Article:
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European Year of Cultural Heritage 2018

2018 was the European Year of Cultural Heritage.

The European Year showcased the wealth and diversity of Europe’s cultural heritage, highlighting its role in driving economic and social development, and in creating a shared sense of identity and building Europe’s future.

More than 6 million people took part in over 11,700 events across 37 countries.

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The Framework, which was announced in the European Agenda for Culture that the Commission adopted in May, contains concrete actions to help bring about real change in the way we enjoy, protect and promote Europe’s cultural heritage.

The Framework divides actions into five thematic areas. These actions will run over the next two years and will for instance include:

1. Cultural heritage for an inclusive Europe: participation and access for all

In 2019, the European Commission will launch the #WeAreEuropeForCulture project. It will fund pop-up exhibitions in public spaces, highlighting personal stories and items that have a connection with cultural heritage. It aims to reach people who normally have less contact with cultural heritage.

2. Cultural heritage for a sustainable Europe: smart solutions for a cohesive and sustainable future

The European Capital of Smart Tourism is a new EU initiative rewarding innovative and smart tourism in European cities. In 2019, Helsinki and Lyon will hold the title. The prize is designed to provide a platform for European cities to cooperate and share success stories.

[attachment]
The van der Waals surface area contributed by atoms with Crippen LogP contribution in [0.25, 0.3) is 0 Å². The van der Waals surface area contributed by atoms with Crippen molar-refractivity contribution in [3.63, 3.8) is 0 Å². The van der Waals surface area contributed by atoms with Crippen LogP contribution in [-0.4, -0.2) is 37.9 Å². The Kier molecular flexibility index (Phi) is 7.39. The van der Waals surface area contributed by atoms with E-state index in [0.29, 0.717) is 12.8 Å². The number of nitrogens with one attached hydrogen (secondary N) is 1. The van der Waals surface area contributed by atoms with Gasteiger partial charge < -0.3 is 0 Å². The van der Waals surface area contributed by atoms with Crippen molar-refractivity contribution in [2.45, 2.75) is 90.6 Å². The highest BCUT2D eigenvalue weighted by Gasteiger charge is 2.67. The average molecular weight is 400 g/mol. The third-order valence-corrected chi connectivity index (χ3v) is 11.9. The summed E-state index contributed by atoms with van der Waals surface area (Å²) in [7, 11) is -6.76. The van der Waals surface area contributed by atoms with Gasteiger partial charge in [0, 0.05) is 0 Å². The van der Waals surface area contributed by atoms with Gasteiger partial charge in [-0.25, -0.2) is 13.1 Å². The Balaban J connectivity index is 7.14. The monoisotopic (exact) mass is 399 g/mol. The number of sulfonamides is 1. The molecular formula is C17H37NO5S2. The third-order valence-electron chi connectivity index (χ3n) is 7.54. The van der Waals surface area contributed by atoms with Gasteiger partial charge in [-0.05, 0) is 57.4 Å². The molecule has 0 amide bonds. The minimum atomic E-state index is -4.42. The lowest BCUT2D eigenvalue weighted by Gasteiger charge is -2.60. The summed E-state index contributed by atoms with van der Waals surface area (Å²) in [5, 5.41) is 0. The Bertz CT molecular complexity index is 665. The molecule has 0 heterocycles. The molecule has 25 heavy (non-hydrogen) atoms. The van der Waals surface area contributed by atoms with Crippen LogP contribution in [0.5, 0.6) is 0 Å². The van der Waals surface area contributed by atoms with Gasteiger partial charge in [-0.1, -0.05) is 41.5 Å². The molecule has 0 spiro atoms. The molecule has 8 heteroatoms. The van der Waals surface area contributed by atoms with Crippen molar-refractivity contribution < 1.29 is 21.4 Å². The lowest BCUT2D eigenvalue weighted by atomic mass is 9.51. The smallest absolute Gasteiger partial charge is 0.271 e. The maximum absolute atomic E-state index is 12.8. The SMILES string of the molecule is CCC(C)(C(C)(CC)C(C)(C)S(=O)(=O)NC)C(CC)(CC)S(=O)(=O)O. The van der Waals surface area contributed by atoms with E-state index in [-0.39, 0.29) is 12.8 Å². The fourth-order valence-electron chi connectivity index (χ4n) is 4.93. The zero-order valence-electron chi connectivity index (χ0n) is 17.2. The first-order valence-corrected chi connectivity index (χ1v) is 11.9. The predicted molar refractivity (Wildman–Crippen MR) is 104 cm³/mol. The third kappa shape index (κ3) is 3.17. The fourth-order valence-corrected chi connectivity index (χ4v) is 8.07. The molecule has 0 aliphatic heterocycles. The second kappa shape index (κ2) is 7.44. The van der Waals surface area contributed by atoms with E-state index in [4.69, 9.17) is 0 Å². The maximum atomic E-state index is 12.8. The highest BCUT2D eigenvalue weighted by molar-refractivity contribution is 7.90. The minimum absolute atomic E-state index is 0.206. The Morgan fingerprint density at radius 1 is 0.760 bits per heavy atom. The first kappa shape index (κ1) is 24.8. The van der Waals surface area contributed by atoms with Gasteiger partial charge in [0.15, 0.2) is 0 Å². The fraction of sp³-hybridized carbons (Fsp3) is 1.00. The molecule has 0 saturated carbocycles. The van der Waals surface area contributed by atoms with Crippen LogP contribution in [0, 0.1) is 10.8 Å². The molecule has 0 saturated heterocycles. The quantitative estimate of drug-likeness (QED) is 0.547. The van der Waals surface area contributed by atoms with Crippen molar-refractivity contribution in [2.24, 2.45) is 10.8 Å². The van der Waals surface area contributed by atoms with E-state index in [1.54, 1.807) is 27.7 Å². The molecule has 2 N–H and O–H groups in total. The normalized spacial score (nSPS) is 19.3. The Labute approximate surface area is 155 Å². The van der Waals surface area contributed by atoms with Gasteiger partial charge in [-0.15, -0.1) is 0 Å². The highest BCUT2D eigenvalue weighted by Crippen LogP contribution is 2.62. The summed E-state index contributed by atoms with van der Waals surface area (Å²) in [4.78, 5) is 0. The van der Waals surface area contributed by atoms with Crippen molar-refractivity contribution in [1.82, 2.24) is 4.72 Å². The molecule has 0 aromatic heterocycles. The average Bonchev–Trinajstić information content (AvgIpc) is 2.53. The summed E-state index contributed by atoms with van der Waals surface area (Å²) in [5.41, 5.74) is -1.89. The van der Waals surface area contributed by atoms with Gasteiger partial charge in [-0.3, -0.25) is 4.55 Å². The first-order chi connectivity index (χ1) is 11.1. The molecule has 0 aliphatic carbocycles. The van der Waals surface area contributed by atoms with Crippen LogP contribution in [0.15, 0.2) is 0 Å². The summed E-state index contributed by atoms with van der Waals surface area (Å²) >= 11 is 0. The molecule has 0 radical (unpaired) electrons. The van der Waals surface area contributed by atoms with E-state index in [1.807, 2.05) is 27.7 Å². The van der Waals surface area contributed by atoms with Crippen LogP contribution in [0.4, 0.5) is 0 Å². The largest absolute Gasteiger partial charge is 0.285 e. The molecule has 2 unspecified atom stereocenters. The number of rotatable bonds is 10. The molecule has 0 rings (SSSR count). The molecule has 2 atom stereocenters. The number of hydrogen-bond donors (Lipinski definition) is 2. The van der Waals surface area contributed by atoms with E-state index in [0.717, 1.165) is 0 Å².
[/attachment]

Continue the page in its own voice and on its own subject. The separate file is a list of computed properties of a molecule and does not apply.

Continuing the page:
3. Cultural heritage for a resilient Europe: safeguarding endangered heritage

From 2019, the Commission’s Joint Research Centre will develop a novel approach to support the retrofitting of existing historical buildings in its iRESIST+ project. The aim is to help increase their capacity to resist earthquakes and make them more energy efficient.

4. Cultural heritage for an innovative Europe: mobilising knowledge and research

The EU will continue to support the development of specialised skills and competences and improve knowledge management and knowledge transfer in the cultural heritage sector, including through the Erasmus+ programme. The aim is to map skills at risk of being lost, gather statistical evidence, define occupational profiles and develop frameworks for raising awareness and attracting young people to heritage professions.

5. Cultural heritage for stronger global partnerships: reinforcing international cooperation

The EU is setting up an international network for cultural heritage innovation and diplomacy under Horizon 2020. EU expertise will assist third countries in protecting cultural heritage through trainings, and fostering the creation of innovative, tailored made solutions for different areas (EU Neighbourhood countries, Latin America, Africa, Asia).

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